Metal bending is often the most economical way to produce chutes, ladder hoops and pipe clamps. A common design calls for 180 degree segments of plate or bar rolled the “easy way” (like a belt and not like a washer) with flanges on the ends. The flanges could be welded on, but a better solution might be to bend back the ends of the 180 degree segment and create a one-piece construction rather than a three-piece one.
To produce a one-piece chute, hoop or clamp, an accurate stretch out–the material required to make the piece–must be calculated. Sometimes trial and error provides the most precise length required. After the material is cut to length, the production process may go two routes.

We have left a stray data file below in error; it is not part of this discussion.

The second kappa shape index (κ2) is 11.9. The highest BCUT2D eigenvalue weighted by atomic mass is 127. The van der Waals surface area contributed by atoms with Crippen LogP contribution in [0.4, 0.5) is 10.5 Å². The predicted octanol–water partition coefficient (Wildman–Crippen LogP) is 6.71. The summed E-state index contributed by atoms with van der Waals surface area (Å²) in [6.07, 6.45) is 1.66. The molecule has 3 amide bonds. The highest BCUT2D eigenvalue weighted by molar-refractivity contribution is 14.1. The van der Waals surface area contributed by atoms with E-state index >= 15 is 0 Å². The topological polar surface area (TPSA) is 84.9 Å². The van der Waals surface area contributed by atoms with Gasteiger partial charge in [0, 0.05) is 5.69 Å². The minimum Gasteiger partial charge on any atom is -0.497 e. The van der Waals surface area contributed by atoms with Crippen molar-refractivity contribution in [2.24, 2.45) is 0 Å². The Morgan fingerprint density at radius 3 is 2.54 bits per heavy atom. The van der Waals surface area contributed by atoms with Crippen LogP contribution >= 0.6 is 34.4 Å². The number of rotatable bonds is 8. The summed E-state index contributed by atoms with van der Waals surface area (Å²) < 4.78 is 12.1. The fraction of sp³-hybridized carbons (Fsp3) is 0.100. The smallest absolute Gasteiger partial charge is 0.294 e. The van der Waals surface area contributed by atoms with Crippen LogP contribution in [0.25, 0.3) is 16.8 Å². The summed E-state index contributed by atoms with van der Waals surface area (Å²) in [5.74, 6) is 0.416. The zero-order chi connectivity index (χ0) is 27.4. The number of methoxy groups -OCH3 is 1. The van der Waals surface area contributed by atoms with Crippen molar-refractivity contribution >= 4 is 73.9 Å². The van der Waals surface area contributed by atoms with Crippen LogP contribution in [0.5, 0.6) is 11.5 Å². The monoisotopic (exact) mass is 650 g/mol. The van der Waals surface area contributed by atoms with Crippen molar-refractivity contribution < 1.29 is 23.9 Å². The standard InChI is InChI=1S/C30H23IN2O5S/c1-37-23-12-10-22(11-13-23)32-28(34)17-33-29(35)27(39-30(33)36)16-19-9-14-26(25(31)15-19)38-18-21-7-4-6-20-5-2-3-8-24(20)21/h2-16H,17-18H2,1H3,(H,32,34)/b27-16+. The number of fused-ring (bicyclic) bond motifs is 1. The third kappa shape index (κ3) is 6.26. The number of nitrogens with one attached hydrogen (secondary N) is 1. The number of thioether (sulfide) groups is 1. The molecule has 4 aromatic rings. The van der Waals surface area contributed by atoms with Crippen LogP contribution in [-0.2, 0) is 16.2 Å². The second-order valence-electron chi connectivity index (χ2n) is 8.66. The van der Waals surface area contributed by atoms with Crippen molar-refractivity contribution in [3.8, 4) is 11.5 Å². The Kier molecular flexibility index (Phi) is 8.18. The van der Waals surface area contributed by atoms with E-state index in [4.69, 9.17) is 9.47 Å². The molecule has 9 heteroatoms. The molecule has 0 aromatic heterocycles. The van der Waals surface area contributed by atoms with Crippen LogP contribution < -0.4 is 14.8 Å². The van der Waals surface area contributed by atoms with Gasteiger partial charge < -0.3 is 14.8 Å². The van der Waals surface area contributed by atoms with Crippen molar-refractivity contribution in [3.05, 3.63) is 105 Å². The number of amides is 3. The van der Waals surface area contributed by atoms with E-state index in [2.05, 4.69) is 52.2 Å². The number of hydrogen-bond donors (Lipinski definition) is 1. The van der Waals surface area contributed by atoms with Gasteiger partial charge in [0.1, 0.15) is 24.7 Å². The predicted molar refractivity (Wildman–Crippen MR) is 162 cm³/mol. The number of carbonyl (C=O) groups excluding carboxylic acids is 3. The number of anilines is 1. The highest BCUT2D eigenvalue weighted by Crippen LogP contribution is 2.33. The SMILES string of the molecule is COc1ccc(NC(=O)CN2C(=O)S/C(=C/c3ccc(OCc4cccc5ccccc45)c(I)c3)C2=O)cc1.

Depending on the design of the part and on production capabilities, sometimes the ends are bent and then the bar or plate is rolled, and sometimes the part is rolled and then the ends are bent.
From 20 gage stainless to 1″ thick HSLA (high strength low alloy) plate, the one-piece design of a 180 degree segment with formed flange has the benefit of no welding and therefore no worrying about weld failure in some high pressure applications.